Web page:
Most of us have felt it at some point – we’re sat at home and all of a sudden a chill comes over us. Sometimes it’s because we’ve left a window open, but draughts can also come from a number of other sources around the home, and you’re more likely to feel them as the weather gets that little bit colder.
Aside from not wanting to get cold, preventing draughts is also an easy way to save energy and money. In fact, draught-proofing your home could save you between £25 and £50 a year. You then also might be able to turn down the temperature in your home, saving you even more. That might not sound a massive amount but it’s better off in your pocket than the energy companies’.
If you can feel a draught, there are several places it could be coming from:
If you have double glazing, then you shouldn’t feel any draughts coming through your windows as it’s a sealed unit designed to keep heat and energy inside your house. A sign that the unit isn’t sealed is if condensation or mist builds up in between the two panes of glass. In that case, you need to get them seen to immediately or look at replacement windows.
For windows that open, it could be that the locking mechanism is broken. A window that doesn’t close properly is a prime spot for draughts to creep in. Strip insulation can help, but it might be worth fixing the problem at the source.
Older, single glazed windows are also increasingly likely to let in draughts as they age. Wooden frames can rot or warp, again letting in cold air.
Curtains won’t actually stop the cold air getting in through a gap, but can act as another barrier between your nice warm house and that nasty cold air.
Most modern external doors should be pretty good at stopping draughts, but older doors can be problematic. There are a few main sections of your door that can let in draughts – keyhole, letterbox, gap at the bottom, and around the edges.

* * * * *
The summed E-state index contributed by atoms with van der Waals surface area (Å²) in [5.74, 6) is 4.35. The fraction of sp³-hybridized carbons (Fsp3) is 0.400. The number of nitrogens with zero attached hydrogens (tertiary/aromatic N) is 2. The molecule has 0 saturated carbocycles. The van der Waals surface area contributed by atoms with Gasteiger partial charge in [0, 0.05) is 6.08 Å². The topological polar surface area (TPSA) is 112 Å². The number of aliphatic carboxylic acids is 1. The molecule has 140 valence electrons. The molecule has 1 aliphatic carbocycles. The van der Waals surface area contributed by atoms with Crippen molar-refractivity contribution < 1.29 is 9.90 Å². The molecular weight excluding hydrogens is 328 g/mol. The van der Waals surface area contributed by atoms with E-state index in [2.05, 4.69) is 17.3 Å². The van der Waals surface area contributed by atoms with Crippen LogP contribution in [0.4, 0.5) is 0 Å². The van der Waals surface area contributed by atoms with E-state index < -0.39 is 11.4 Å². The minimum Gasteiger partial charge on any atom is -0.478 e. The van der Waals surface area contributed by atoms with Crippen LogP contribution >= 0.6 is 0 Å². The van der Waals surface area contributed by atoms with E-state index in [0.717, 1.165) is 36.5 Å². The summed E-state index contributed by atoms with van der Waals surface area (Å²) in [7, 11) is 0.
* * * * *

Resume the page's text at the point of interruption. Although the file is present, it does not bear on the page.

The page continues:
You can buy purpose-made covers for keyholes and flaps and brushes for your letterbox that are reasonably cheap and easy to fit. For any gaps, you can buy brushes, draught excluders or special strips that fit around the edges. Again, you should double check that your door closes properly and there are no faults where cold air could creep in.
Internal doors often have larger gaps, particularly at the bottom, with draught excluders being probably the best option.
That big ol’ gap at the top of your house can be a real problem if not dealt with properly. The hot air in your house rises and can escape into the loft if not sealed in. Using strip insulation can help with this, as can ensuring your loft hatch doesn’t have any gaping holes in it.
Chimneys and fireplaces
Now, we’re only talking about unused chimneys and fireplaces here. Obviously, if you still use your chimney then you absolutely don’t want to block it off!
Older chimneys can let in a lot of air (you can often hear it), but there are a couple of easy ways to prevent this. You can fit a cap on top of your chimney or you can get special chimney draught excluders that also do the job.
If you want to really stop the draughts then you could consider filling on your fireplace, although this is obviously a much more costly job.
You may find that draughts are coming in through vents in your house. If these are disused vents, such as after old gas fires or central heating boilers have been taken out, then these can be blocked up using a vent cover or filled using polyurethane foam.
However, you don’t want to block up vents that are actually useful. For example, extractor fans in the bathroom or kitchen will help reduce moisture build-up, airbricks help keep wooden floors and beams dry, and trickle vents are often used in modern windows to allow fresh air into a room.
Skirting boards and floorboards
It might not be somewhere you immediately think of, but both floorboards and skirting boards can let in draughts.
Floorboards aren’t as much of an issue if you have flooring on top, but are still worth dealing with to fully prevent draughts. You can use sealant to fill in gaps around skirting, whilst silicone-based filler is preferable for floorboards to allow for movement in the boards.
Around 10% of heat loss from the home is through the ground floor, so you could also install floor insulation if you don’t already have it.
Can you do DIY draught-proofing?
Well of course you can, but the question is whether you should or not. Obviously you can do the basics that involve buying bits and bobs such as brushes and draught excluders, but certain jobs might be better left to the pros.
For example, any damaged brickwork should be looked at by a builder, whilst putting a cap on your chimney has its obvious dangers and, again, should be handled by professionals.